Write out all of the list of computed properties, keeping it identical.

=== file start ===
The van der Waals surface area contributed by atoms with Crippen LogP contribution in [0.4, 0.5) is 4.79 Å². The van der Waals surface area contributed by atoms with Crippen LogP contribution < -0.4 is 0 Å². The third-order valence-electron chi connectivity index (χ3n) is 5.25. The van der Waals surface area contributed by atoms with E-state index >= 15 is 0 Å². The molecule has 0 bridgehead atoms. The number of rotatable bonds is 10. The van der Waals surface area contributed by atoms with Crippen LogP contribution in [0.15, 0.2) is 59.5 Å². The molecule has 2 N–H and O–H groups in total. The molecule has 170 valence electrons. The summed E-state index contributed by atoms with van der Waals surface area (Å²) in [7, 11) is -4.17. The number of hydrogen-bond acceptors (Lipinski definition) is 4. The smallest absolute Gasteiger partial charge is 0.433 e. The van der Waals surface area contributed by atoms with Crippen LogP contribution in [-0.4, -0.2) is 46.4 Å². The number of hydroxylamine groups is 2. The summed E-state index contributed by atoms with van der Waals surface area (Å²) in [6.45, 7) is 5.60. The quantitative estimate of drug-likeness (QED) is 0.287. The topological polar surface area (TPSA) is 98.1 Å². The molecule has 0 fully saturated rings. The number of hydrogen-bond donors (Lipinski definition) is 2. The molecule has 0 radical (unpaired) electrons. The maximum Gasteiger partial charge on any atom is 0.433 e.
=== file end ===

The van der Waals surface area contributed by atoms with Crippen LogP contribution in [0.4, 0.5) is 4.79 Å². The van der Waals surface area contributed by atoms with Crippen LogP contribution < -0.4 is 0 Å². The third-order valence-electron chi connectivity index (χ3n) is 5.25. The van der Waals surface area contributed by atoms with E-state index >= 15 is 0 Å². The molecule has 0 bridgehead atoms. The number of rotatable bonds is 10. The van der Waals surface area contributed by atoms with Crippen LogP contribution in [0.15, 0.2) is 59.5 Å². The molecule has 2 N–H and O–H groups in total. The molecule has 170 valence electrons. The summed E-state index contributed by atoms with van der Waals surface area (Å²) in [7, 11) is -4.17. The number of hydrogen-bond acceptors (Lipinski definition) is 4. The smallest absolute Gasteiger partial charge is 0.433 e. The van der Waals surface area contributed by atoms with Crippen LogP contribution in [-0.4, -0.2) is 46.4 Å². The number of hydroxylamine groups is 2. The summed E-state index contributed by atoms with van der Waals surface area (Å²) in [6.45, 7) is 5.60. The quantitative estimate of drug-likeness (QED) is 0.287. The topological polar surface area (TPSA) is 98.1 Å². The molecule has 0 fully saturated rings. The number of hydrogen-bond donors (Lipinski definition) is 2. The molecule has 0 radical (unpaired) electrons. The maximum Gasteiger partial charge on any atom is 0.433 e.